Today’s culture tends to minimize and belittle sin.  What matters to a hedonistic, relativistic consumer society is comfort and personal autonomy.  Where does sin fit into an ethos like that?  There is no eternal law to break, no universal moral order against which to rebel, no Father to offend.  This poisonous ethos has a powerful ally inside each one of us: our fallen human nature.  We have an enemy within.  We tend towards self-centeredness (to which any parent of a two-year-old will eloquently attest).  This is why most spiritual directors would agree that a scrupulous conscience is less common than its co-conspirator, a lax conscience.

The essential evil of sin explains why St Teresa and St John of the Cross so fervently exhort us to mercilessly excise every sinful habit and tame every wild tendency.  We must give no quarter to sin and make no compromise with temptation – just ask Eve.  Sometimes the term scrupulous or scruples is used by folks who have made a pact with certain personal sins in order to criticize other folks who have refused to make treaties with the devil.  Their conscience is bothering them, and the presence of people more upright than themselves exacerbates the bother, so they use the label “scrupulous” as a shield.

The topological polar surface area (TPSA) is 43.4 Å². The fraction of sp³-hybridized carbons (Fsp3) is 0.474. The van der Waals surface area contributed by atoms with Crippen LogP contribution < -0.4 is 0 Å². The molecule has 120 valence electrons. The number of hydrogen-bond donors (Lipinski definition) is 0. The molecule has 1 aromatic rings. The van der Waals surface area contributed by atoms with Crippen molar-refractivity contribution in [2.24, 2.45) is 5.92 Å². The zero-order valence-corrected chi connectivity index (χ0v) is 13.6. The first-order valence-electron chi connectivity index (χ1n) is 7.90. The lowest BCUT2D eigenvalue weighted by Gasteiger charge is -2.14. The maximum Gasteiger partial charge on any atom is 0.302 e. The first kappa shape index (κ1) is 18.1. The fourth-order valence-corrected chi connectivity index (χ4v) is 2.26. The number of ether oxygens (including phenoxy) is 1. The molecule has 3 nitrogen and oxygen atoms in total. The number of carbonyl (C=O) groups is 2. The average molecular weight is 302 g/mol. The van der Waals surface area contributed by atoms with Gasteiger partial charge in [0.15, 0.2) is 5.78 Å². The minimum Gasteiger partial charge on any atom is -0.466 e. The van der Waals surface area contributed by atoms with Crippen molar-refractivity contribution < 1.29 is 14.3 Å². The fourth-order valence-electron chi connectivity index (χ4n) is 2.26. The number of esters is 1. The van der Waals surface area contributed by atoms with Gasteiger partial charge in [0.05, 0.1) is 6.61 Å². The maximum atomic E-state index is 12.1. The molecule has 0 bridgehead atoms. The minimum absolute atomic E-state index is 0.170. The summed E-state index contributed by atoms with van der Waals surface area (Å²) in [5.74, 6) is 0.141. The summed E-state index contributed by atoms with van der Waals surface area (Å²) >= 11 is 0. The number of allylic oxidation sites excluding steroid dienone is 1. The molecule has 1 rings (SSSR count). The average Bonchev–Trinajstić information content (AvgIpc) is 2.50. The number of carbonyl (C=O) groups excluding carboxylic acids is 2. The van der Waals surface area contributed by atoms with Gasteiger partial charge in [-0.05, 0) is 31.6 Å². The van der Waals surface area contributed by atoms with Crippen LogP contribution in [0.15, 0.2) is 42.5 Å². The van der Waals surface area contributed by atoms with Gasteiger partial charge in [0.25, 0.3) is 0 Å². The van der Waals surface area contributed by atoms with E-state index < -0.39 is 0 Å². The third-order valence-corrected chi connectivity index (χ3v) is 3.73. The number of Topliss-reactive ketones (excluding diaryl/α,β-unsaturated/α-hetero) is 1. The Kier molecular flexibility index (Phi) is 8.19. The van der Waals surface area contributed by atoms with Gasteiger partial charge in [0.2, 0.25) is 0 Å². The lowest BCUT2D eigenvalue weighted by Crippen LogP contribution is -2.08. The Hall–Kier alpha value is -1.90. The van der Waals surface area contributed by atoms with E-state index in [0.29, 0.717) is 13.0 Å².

Personality-Based Scrupulosity

Scrupulosity understood properly, however, is an authentic spiritual difficulty.  It comes most often in two forms.  The first is related to certain personalities.  Whether by temperament, upbringing, or a combination, some people have a strong tendency towards perfectionism.  When they begin taking seriously the adventure of holiness, this tendency can help, usually by energizing their efforts and giving them staying power in the face of difficulties.  But the same tendency can tangle things up.  God works patiently; perfectionist tend to be impatient.  This impatience can take the guise of paralyzing discouragement or even desperation in the face of one’s imperfections.  Keenly aware of their shortcomings, these personalities often equate holiness with impeccability – they can start straining out gnats while they still need to stop swallowing camels.